Toxicity of coal seam gas spill highlights risk


9 February 2012

Greens mining spokesperson Jeremy Buckingham today called on the government to support his Coal Seam Gas Moratorium Bill next week after scientific analysis of a coal seam gas water spill in the Pilliga Forest revealed high levels of heavy metals and salts.

“The test results prove that the coal seam gas industry is a toxic risk to farms, water supplies and the environment,” said Greens MP Jeremy Buckingham.

“It is frightening and reckless that high levels of salt and heavy metals, such as mercury and arsenic have been released into the environment.

“The presence of volatile hydrocarbons in the samples suggest that there have been multiple and recent spills.  The company should come clean on how many spills and just what else has happened with coal seam gas in the Pilliga.

“These tests prove that the water brought up from the coal seams is highly toxic.  The National Water Commission estimates that the coal seam gas industry could extract 300 billion litres of water every year.

“Even if the risks of spills or contamination of aquifers can be minimised, there will still be a huge amount of heavy metals, chemicals and salts associated with coal seam gas to be treated and disposed of.

“We are already seeing serious incidents with only a few wells.  If this industry is allowed to roll out we are facing risks from tens of thousands of wells – particularly in flood prone or high rainfall areas.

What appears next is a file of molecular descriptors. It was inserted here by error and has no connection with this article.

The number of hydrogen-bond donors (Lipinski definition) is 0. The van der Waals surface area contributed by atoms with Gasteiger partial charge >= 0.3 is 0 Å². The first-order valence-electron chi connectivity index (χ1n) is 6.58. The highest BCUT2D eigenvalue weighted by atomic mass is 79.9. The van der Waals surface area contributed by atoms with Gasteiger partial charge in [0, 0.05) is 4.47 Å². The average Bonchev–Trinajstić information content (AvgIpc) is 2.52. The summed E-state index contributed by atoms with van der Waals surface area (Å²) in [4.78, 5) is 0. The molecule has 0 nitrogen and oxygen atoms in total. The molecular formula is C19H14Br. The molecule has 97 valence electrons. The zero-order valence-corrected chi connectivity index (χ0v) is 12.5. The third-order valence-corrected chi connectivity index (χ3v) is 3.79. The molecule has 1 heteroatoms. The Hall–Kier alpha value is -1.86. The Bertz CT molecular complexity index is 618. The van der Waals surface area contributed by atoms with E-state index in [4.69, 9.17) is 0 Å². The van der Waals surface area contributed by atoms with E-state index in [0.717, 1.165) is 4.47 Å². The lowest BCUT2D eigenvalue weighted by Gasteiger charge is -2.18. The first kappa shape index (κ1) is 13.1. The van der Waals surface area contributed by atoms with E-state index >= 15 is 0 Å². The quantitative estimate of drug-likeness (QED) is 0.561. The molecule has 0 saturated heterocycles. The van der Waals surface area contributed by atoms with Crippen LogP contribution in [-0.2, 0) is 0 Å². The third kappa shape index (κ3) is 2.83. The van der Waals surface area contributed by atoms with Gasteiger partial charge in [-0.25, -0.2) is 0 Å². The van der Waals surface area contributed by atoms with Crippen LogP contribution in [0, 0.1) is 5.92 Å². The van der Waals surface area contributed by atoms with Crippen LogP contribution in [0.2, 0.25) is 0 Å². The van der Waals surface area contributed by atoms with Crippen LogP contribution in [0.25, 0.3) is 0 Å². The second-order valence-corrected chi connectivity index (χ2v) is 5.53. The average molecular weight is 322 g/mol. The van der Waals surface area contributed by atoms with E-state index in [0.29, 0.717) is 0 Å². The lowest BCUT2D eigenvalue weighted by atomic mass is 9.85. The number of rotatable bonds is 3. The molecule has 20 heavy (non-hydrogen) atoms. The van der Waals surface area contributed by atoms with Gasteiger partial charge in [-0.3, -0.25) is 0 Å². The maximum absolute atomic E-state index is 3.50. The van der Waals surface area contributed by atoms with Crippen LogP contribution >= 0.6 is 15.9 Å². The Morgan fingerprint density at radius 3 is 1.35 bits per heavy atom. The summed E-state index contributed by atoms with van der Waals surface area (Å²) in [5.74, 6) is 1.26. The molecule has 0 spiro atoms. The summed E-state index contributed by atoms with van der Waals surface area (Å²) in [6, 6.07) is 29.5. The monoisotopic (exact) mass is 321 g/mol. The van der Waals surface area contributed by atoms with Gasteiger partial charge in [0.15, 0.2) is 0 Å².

“Barry O’Farrell has a chance to act when the Greens bill for a 12 month moratorium on coal seam gas comes before the Parliament next week.”

Listen to Alan Jones talk about this issue.

Watch ABC TV News story on this issue.

Contact: Max Phillips – 9230 2202  or  0419 444 916



  • i have read the companies say that they will prevent future accidents. will they? how many times do they have to tell us this is safe when it is CLEARLY NOT. will they be cleaning this up? or will they just use a bandaid measure as has been done previously? when will theyt see the illogic in all of this??????????


  • what happens to the tonnes of poisoned salt ? where does it go? what can it be used for? is it sent off to a 3rd world country?


  • Dear Jeremy – thanks for your exposure of this (second, & deadlier) rape of the Pilliga Region : keep up the excellent work.
    Do even more to ensure that Australia survives as much more than ‘a mine & a quarry’!
    For your information, I was formerly a legal practitioner practising at Leeton in the NSW Murrumbidgee Irrigation Area for 36.5 years until early 2005; and for most of those years I regularly visited the NW of New South Wales (where my brother had a small grazing property between Coonabarabran and Garrawilla & I also visited the area including Pilliga. Most of the region is excellent for wheatgrowing, and Australia, plus our overseas recipients of food-grain for human consumption, NEEDS any part of the Pilliga allowed to be cleared of native vegetation to be used, instead, to be put the “highest & best use” of producing food & fibre for HUMAN consumption & highlevel usages…and not raped by strip/open-cut mining. February 10,2012. Ian M.


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